This weekend I was in the pits for the Flying Lizard Motorsports team at the Monterey Grand Prix. It was an auction item (donated by eSilicon) at EDA’s 50[SUP]th[/SUP] Anniversary party last year, and let me tell you it was an amazing experience and a very interesting story, absolutely. But first let me tell you that if you get a “Hot Lap” ride around a racetrack and the driver asks you how fast you want to go just tell him “no limit” and hold on for your life!
The Flying Lizard team founder and lead driver is Seth Neiman. Seth was a vice-president at Sun Microsystems, a founder of Brocade Communications Systems, and served as a lead investor and board member of networking companies: Foundry Networks, Avanex, iPass, Shoreline, Juniper Networks and NexPrise. I’m guessing Seth wanted to be a race car driver when he was a kid? Seth was also lead investor of eSilicon, one of my favorite disruptive fabless semiconductor companies. eSilicon is a sponsor of Flying Lizards and that is how I met Seth.
Jack Harding, the founding CEO of eSilicon, gave my beautiful wife and I the tour and primer on racing. Prior to eSilicon Jack was President and CEO of Cadence replacing Joe Costello. Jack came to Cadence from the $420M acquisition of Cooper and Chan Technology (CCT). Before he was CEO at CCT, Jack was Executive Vice President of Zycad which is where I first met him. Quite a few Zycad people followed Jack Harding to Cadence, unfortunately I was not one of them. Ever the contrarian, I went to Avant! which was later acquired by Synopsys after being sued into submission by Cadence. There was quite a bit of controversy behind the Cadence departures of both Joe and Jack but I will leave that to you folks in the comment section.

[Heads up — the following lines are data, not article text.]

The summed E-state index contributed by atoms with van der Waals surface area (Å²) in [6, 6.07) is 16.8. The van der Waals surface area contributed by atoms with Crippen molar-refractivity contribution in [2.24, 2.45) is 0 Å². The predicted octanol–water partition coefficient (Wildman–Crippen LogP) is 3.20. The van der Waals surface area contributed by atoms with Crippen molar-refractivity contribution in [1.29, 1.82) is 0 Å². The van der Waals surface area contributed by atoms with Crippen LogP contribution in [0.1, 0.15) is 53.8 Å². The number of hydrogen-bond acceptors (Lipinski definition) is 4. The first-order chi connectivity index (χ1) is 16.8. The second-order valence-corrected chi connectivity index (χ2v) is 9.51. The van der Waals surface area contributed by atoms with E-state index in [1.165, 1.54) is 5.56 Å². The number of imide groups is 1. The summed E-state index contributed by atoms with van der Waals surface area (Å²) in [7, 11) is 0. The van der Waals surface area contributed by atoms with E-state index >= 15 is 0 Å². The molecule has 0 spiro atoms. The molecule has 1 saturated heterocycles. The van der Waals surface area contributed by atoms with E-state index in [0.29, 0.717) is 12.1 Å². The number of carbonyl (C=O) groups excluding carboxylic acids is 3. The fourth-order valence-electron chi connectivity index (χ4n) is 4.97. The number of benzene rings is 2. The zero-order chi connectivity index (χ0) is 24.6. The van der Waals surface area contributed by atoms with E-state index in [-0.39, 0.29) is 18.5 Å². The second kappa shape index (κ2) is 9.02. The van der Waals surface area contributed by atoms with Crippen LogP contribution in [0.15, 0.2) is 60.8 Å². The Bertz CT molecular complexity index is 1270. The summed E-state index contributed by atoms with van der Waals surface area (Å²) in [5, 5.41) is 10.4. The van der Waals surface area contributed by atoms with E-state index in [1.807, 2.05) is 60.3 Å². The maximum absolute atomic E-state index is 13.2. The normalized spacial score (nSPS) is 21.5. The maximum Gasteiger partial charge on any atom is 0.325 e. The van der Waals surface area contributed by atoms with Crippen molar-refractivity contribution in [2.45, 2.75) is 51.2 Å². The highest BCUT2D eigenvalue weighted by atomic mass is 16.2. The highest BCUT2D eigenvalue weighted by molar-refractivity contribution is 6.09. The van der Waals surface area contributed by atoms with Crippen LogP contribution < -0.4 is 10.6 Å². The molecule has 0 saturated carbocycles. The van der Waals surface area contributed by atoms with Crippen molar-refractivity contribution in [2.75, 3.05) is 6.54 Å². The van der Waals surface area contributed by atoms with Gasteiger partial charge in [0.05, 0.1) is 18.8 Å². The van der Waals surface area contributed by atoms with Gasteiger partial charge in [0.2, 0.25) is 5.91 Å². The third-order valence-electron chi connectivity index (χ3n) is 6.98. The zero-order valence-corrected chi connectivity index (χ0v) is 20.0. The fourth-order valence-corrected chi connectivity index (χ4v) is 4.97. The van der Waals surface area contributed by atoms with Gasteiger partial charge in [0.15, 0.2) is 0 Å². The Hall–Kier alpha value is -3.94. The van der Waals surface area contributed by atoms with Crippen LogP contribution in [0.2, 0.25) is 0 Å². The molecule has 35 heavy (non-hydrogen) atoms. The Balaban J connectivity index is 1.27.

You can read a brief history of eSilicon in the ASIC chapter of “Fabless: The transformation of the Semiconductor Industry” which is now available in print on Amazon.com. Much like what TSMC did for the fabless semiconductor industry, eSilicon transformed the ASIC business model into a success based relationship with customers. All current fabless ASIC companies now use this model where instead of paying design and manufacturing costs up front, customers purchase working chips. This success based business model has resulted in hundreds, if not thousands of design starts that we may have never had. Jack Harding and Seth Neiman are both semiconductor industry heroes, absolutely.
After watching the Flying Lizards in action I can tell you that designing an ASIC today is not much different than winning an American LeMans race. Both require an absolute team effort. Members of the team each have their specific expertise and everyone depends on each person to be excellent at what they do. And if any one person on the team or any one tool fails an entire race can be lost. The difference is with an ASIC an entire company can be lost.
eSilicon, the largest independent semiconductor design and manufacturing services provider, delivers custom ICs and custom IP to OEMs, independent device manufacturers (IDMs), fabless semiconductor companies (FSCs) and wafer foundries through a fast, flexible, lower-risk path to volume production. eSilicon serves a wide variety of markets including the communications, computer, consumer, industrial products and medical segments.